Monday, February 06, 2023
36.0°F

Jam-packed in jail: County's female inmates find little elbow room

by Canda Harbaugh & Western News
| July 22, 2010 3:11 PM

Lincoln County Undersheriff Jerry Rust recently sent out a message to deputies – don’t arrest women unless you have to.

“If it was a citation where you could cite and release and it wasn’t a danger to society, then cite and release them on a misdemeanor,” Rust said. “If it was a domestic (violence offense) or DUI or something like that, bring them in and book them.”

The one cell in the small county jail designated for two women held seven female inmates Wednesday morning with the likelihood that one or two more would be added by the end of the day.

The jail cell has a front “day area” for eating, reading or playing cards and a back area with two bunks, a shower and a toilet. It’s more spacious than a prison cell because inmates don’t leave their cell often.

The female inmates slept sprawled out on the cement floor with bedrolls, an open path leading to the back room.

“You can see the whole floor is littered with people sleeping,” Detention Center Captain Jerome Schad said as he looked in.

The cell has held up to 10 women before, but they are conditions that detention officers do not enjoy.

“I don’t like it, but we don’t have any choice,” Schad said. “Of course that puts everyone on edge and grumpy and ready to sue us.”

The Lincoln County Detention Center is like most rural jails in Montana – cramped and outdated and ripe for a lawsuit, though officers say they’ve done what they can with what they’ve been provided.

“This has been ongoing for years. We’ve had meetings and set up a regular task force to look at it,” Sheriff Daryl Anderson said. “We even thought about doing a bond issue, though we know it would never pass in Lincoln County. We’ve been doing that to cover all our bases because we know we’ll get sued eventually.”

Federal guidelines require inmates to have a specified amount of unencumbered space – space that excludes bunks, bathroom fixtures and swinging door space. With inmate care and jail operations already eating up roughly 20 percent of the sheriff’s $3 million budget, the only way to update the jail or add more cells or beds is through a levy, loan or grant.

The American Civil Liberties Union filed suit against Lake County commissioners in the 1990s for jail overcrowding that led to a homicide. The county agreed to remodel the jail with $500,000 in tax money as part of a settlement.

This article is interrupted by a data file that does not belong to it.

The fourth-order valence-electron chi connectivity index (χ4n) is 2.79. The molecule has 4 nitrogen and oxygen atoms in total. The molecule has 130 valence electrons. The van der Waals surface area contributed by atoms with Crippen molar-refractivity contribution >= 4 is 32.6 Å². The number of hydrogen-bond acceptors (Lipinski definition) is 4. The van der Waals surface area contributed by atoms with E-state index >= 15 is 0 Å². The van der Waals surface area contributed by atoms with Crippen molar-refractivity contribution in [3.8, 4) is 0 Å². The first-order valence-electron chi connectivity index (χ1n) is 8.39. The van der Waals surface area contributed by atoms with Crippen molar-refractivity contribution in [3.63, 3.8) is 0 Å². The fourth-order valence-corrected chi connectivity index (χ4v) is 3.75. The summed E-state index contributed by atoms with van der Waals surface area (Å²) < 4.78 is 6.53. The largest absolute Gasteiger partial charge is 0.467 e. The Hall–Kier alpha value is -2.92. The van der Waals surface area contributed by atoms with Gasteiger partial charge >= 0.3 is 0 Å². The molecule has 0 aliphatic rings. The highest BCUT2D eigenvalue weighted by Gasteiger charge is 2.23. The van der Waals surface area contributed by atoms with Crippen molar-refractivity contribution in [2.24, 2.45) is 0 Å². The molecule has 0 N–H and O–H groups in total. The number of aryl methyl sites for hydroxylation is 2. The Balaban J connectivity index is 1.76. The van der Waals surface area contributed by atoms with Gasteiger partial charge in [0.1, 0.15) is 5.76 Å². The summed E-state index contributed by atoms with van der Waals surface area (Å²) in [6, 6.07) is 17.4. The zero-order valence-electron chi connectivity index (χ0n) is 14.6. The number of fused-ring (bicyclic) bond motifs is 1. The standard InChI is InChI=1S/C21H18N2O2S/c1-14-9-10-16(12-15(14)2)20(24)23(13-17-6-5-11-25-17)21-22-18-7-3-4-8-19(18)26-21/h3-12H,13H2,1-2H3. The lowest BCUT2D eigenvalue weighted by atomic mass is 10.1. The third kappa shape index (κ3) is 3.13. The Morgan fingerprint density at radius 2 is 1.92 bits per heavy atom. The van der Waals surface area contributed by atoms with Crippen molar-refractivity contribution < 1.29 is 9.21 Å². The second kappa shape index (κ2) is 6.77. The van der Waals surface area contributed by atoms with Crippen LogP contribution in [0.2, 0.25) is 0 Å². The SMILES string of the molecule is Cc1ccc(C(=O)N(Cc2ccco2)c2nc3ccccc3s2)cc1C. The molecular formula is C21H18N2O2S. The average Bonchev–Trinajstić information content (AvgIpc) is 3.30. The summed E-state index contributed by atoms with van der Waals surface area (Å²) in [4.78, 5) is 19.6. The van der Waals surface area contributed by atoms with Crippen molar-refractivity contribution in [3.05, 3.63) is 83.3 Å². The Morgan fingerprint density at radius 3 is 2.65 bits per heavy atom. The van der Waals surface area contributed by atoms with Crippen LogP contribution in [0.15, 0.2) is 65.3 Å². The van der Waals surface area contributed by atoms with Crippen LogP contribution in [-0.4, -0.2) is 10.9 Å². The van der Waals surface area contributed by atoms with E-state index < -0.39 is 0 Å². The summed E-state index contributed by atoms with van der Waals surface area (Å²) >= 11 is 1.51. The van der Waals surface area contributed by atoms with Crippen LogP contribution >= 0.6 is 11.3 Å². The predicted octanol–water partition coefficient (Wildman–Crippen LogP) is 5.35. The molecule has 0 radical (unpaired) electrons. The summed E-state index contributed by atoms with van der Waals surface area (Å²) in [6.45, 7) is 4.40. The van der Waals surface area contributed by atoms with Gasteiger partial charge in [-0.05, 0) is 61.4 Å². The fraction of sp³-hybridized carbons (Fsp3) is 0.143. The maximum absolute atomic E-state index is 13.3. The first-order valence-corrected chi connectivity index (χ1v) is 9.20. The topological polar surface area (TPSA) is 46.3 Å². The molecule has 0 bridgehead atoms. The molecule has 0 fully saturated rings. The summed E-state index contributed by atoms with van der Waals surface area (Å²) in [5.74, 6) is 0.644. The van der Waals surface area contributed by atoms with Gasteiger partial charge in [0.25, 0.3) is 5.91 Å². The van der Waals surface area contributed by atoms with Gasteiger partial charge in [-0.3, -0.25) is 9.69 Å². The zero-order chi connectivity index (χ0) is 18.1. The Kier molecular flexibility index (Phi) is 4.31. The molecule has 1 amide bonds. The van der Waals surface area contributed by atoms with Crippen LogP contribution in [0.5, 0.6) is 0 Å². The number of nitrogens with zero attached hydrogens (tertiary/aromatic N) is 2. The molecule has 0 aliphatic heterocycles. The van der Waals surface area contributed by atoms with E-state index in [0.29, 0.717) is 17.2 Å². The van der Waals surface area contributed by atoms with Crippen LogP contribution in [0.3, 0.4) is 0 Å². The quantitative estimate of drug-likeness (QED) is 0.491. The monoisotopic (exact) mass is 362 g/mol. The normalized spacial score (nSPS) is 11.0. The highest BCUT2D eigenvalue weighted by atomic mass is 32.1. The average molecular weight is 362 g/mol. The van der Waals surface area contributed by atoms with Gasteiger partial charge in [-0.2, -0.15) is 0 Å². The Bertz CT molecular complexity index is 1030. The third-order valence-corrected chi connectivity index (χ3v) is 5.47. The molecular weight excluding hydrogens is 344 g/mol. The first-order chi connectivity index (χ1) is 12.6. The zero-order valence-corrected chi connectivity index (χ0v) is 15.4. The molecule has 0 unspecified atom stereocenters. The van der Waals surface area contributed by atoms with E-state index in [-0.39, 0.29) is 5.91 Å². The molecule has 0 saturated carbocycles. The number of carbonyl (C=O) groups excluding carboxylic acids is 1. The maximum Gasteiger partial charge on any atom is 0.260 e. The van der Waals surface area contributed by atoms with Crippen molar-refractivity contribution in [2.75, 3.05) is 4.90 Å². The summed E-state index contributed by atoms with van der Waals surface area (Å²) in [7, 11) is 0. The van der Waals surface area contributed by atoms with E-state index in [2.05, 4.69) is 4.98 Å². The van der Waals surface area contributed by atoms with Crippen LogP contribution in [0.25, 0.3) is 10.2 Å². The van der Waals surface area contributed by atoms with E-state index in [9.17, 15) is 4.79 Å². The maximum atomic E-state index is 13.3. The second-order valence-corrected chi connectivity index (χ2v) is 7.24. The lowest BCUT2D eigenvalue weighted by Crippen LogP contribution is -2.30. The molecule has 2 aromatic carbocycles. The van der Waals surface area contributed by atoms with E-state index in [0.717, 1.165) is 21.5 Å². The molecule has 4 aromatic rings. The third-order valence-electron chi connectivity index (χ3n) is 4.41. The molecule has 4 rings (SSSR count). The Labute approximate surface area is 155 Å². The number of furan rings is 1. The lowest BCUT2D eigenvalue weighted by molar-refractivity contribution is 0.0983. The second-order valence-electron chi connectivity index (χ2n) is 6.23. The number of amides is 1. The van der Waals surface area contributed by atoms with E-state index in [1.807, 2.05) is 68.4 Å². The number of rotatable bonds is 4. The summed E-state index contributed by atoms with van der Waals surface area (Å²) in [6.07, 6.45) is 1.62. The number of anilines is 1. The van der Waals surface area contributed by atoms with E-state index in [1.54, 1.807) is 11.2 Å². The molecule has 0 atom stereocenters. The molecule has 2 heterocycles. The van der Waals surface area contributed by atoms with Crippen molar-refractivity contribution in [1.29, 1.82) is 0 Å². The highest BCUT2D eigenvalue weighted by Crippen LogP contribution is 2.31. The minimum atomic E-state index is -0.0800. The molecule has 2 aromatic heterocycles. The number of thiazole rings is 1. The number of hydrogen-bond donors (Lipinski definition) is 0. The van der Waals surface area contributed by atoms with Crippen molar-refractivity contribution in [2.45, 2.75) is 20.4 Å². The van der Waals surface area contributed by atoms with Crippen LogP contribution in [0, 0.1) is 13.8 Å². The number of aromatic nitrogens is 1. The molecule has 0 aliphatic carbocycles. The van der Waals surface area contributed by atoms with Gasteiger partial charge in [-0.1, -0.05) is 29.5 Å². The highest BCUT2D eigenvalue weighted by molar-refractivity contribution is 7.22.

“If it comes down to Lake County, where some judge says here’s what you’re going to do, where’s the money going?” Rust said. “Do you want to give it to someone (for punitive damages) and then still have to make the changes?”

The 25-bed jail has held up to 43 inmates, Schad said, but usually the number is in the 30s during the summertime and somewhat lower in winter. Even when there is a free bed in a cell, many times it can’t be utilized because an inmate must be isolated or certain inmates can’t share a cell.

Schad wrote a letter to county commissioners requesting funding to expand the jail when he became head of the detention center just shy of 20 years ago.

“Over the years we’ve tried to push that and move it along,” he said.

The original jail was built sometime in the early 1900s, according to Schad, and the “new” section was added on in 1978.

The county secured a $500,000 loan six years ago that would have gone toward adding 15 more beds, a padded cell for mental patients and various other renovations to meet pressing security and safety needs. It was also meant to forestall the construction of a new facility.

“It would have been a good fit,” Schad said. “It was a significant improvement.”

Unfortunately, the three bids that came in pegged the cost of the project at over $1 million, double the cost that the county’s architectural firm estimated. As a result, county commissioners dropped the upgrade.

“It was beautiful what they could have done,” Anderson said. “Something happened with these contractors.”